Boy in Darkness
Mervyn Peake’s Gormenghast trilogy has been described as a fantasy of manners. It depicts a world governed by an absurd yet ironically familiar internal logic akin to Candide’s or Gulliver’s, where barons and earls and heirs quarrel and sulk interminably over nothing.
Boy in Darkness is a short story based in the same world but written separately from the iconic trilogy as an off-beat supplement. Since the author’s premature death in 1968 it largely remained out-of-print until it was re-released in 2007 as part of a motley Mervyn Peake compendium and follows the down-the-rabbit-hole adventure of Titus Groan, the 77th Earl of Gormenghast, as he escapes the banal safety of his castle on his 14th birthday.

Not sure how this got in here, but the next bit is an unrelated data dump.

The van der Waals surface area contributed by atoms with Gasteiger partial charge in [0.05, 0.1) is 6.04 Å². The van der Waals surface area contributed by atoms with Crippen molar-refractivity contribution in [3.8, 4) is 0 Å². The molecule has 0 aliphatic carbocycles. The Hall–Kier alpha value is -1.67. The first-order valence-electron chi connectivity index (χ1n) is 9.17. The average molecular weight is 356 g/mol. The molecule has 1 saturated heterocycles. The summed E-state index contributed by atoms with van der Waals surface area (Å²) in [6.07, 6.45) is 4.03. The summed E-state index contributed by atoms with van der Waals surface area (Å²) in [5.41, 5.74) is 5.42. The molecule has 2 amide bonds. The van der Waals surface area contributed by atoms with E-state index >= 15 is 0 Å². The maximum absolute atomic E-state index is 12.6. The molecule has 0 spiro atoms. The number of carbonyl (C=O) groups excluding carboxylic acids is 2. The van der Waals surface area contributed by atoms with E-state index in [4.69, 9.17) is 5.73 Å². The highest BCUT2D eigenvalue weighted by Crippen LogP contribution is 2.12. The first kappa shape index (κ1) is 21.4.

Curious Directive’s adaptation has the qualities of a purring cat. It’s a hypnotically serene and enchantingly peculiar cross-breed of physical theatre and puppet show which brings to mind children’s fantasy fiction. In this capacity it’s perhaps a little misplaced in its late evening timeslot, but its softness is endearing, comforting even, and walking out at the end feels a bit like leaving a hot bath after exercise.
At a glance the performers come across as young and inexperienced, but on closer inspection their movements are elegantly economical, accurately animalistic when they need to be, and the lines they speak don’t feel overeducated like they so often do in the hands of drama students. Yann Allsopp is unassumingly good in the lead role, with Fiona Mikel bringing tons of charm to the more demanding part she plays.